For their part, FHS counselors have also emphasized the need to offer greater support to students during this challenging time. To that end, they’ve worked closely with teachers and administrators to establish flexible grading parameters and to identify and provide support for  students who might otherwise be unable to successfully complete their coursework in a distance learning setting. They paid particular attention to seniors who, without the additional support, may have been unable to graduate. The counselors have also made sure the school’s SEL curricula are available online. For example, in relation to character development, the school used social media and virtual assemblies to push out reflection questions on such topics as the importance of maintaining relationships during isolation.

Student Engagement Survey

During this period of distance learning, with the many changes required of educators and students alike, FHS’s leadership team is taking full advantage of the school’s greater data-related capacity developed through involvement in APECS. The use of data is front and center in all decisionmaking. For example, the team has been administering a weekly teacher survey to learn, among other things, how teachers are communicating with students and families and the extent to which they perceive their students to be engaged in distance learning. Survey results help the team to identify successful communication approaches and ways to support greater student engagement; understand teachers’ need for support; plan for the possibility of future remote learning; and design future SEL curricula. The team plans to share survey data with the district so district leaders are more fully aware of the challenges schools face in establishing communication with students and families and maintaining student engagement. This, Cullen hopes, will prompt greater district-level discussion about developing policies to support school efforts in the future “because we don’t know what will happen in the fall.”

Celebrating Students on the Road to College and Career

End-of-year celebrations at FHS, such as college signing day, senior showcase, senior scholarship ceremony, an awards ceremony, Hispanic and Native American Convocations, and graduation, are central features of the school’s yearly CCLR efforts. Adjustments have been made to ensure that the school’s many traditions have continued on this year, albeit in a remote environment. But there is also one new and important activity that, with any luck, won’t need to become a tradition — “Operation Eagles Nest.”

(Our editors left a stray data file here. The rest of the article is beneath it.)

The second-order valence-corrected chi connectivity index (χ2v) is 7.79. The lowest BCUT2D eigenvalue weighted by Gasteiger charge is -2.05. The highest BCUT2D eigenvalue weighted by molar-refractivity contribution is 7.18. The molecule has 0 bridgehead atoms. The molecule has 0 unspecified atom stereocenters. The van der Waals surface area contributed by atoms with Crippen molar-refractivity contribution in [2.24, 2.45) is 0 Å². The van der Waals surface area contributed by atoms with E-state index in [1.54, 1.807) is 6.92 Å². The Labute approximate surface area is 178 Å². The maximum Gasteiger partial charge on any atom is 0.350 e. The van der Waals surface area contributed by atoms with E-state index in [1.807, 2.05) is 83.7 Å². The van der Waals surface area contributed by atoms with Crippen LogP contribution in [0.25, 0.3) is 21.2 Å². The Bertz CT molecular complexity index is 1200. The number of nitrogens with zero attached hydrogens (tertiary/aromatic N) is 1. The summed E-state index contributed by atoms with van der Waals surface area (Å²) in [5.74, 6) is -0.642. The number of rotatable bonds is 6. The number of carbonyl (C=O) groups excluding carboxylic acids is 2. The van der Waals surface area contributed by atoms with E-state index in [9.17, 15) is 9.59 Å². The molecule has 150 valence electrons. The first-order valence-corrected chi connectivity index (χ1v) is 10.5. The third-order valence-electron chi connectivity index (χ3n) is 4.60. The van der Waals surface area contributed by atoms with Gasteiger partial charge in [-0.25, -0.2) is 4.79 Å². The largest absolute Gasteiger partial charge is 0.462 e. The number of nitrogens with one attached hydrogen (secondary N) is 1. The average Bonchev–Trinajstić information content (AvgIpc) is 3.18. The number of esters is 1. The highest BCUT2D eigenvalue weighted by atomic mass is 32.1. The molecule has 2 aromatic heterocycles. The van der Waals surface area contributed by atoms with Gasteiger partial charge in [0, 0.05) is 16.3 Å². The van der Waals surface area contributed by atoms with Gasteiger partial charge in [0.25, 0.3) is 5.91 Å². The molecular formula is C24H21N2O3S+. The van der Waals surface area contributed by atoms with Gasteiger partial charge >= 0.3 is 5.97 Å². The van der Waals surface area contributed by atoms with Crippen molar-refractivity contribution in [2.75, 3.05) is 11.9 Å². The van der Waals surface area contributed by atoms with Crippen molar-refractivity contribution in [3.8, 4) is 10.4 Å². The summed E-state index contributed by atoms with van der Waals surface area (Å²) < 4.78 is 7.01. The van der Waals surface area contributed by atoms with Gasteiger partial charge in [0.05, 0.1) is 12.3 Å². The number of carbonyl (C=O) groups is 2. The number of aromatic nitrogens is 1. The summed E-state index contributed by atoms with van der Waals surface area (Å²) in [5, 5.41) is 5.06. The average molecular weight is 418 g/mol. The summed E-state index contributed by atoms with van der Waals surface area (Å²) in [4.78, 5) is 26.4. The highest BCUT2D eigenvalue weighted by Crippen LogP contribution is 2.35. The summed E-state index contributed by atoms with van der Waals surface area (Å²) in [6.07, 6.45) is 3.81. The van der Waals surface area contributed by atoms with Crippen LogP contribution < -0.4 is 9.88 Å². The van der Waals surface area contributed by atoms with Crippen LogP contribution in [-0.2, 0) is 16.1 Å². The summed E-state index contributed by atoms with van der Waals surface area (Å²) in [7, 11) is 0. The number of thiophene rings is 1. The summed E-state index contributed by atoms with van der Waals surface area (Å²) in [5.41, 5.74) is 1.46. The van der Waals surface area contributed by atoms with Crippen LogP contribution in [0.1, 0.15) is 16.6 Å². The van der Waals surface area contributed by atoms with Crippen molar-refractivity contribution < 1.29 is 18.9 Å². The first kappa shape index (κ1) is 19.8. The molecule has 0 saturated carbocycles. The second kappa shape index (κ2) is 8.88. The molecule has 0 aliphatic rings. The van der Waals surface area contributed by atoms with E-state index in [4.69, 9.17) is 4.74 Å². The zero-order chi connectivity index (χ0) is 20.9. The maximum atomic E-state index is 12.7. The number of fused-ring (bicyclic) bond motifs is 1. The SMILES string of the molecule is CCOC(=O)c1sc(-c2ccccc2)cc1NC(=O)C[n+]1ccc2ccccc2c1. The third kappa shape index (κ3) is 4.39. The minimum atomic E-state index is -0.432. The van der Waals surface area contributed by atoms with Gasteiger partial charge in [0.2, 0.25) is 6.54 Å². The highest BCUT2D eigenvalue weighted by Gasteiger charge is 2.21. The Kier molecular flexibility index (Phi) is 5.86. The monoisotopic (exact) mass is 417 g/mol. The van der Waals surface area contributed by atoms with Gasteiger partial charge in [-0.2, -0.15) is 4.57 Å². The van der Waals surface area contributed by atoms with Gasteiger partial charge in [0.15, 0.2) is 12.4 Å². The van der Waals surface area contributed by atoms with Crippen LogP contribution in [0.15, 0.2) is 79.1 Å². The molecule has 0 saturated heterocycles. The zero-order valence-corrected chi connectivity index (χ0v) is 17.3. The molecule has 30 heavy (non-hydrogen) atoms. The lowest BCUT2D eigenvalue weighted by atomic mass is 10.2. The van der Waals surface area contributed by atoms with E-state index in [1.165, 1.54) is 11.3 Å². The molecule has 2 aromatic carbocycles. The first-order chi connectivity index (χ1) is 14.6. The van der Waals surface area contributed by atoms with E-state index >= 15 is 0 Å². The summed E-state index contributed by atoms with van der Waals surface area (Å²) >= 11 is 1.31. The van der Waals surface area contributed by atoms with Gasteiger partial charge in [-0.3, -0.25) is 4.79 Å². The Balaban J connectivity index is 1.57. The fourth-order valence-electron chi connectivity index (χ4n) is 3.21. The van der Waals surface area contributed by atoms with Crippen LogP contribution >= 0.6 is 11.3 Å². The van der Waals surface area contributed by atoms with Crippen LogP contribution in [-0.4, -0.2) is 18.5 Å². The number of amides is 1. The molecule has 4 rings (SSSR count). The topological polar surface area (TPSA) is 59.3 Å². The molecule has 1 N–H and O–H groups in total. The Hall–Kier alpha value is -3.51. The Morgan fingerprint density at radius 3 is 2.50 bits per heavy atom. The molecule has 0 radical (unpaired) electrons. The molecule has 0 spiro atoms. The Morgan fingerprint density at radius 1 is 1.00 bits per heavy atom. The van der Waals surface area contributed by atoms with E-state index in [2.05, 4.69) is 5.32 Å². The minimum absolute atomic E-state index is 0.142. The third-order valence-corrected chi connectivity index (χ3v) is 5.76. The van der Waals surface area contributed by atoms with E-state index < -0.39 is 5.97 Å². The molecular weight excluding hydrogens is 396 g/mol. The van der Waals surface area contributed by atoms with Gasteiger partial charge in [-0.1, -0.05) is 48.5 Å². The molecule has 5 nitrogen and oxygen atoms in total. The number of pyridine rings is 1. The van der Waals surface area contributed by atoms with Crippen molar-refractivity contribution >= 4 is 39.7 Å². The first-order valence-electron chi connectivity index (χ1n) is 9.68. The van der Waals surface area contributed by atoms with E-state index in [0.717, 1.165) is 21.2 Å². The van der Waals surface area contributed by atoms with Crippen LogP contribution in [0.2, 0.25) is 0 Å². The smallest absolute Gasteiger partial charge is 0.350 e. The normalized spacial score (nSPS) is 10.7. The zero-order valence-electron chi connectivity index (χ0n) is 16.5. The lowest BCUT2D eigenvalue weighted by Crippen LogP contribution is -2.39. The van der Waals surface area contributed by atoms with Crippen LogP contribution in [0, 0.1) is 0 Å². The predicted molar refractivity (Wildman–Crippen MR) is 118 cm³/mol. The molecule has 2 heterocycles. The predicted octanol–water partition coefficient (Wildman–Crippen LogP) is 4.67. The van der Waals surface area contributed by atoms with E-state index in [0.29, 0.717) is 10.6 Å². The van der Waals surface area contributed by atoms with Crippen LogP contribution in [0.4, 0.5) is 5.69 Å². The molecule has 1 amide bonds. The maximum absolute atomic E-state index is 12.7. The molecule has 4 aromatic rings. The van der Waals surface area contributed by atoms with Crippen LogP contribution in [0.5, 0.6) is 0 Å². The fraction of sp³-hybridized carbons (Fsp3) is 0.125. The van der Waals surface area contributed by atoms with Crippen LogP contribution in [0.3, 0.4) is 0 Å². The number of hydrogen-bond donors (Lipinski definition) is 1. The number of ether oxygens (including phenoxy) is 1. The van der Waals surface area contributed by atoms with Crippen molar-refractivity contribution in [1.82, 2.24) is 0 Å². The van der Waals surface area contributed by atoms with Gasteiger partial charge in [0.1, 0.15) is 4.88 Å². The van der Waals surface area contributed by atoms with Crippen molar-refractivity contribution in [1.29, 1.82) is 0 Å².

Congrats, Flagstaff High School class of 2020 senior.

Operation Eagle’s Nest was conceived as a way to celebrate seniors from afar, no matter where they might be sheltering in place. To let all seniors know just how important they are to the school community, 65 FHS faculty and staff surprised them by placing graduation lawn signs in front of wherever each student has been living during this period, which includes places as distant as 200 miles away on the Navajo and Hopi reservations and 130 miles away in Phoenix. The seniors reportedly felt connected and celebrated. One teacher reported that a senior cried with joy. Another student posted a photo of the lawn sign on Instagram, with the message, “classy move FHS.” An unintended positive outcome has been that participating FHS faculty and staff strengthened their mutual bonds and found their own spirits lifted as they delivered the signs in the dark of night.

For more on the partnership with Flagstaff High School, read “Data Is Driving the Strategy”: How REL West is Helping One Arizona High School Focus on College and Career Readiness and visit the Arizona Partnership for Education and Career Success.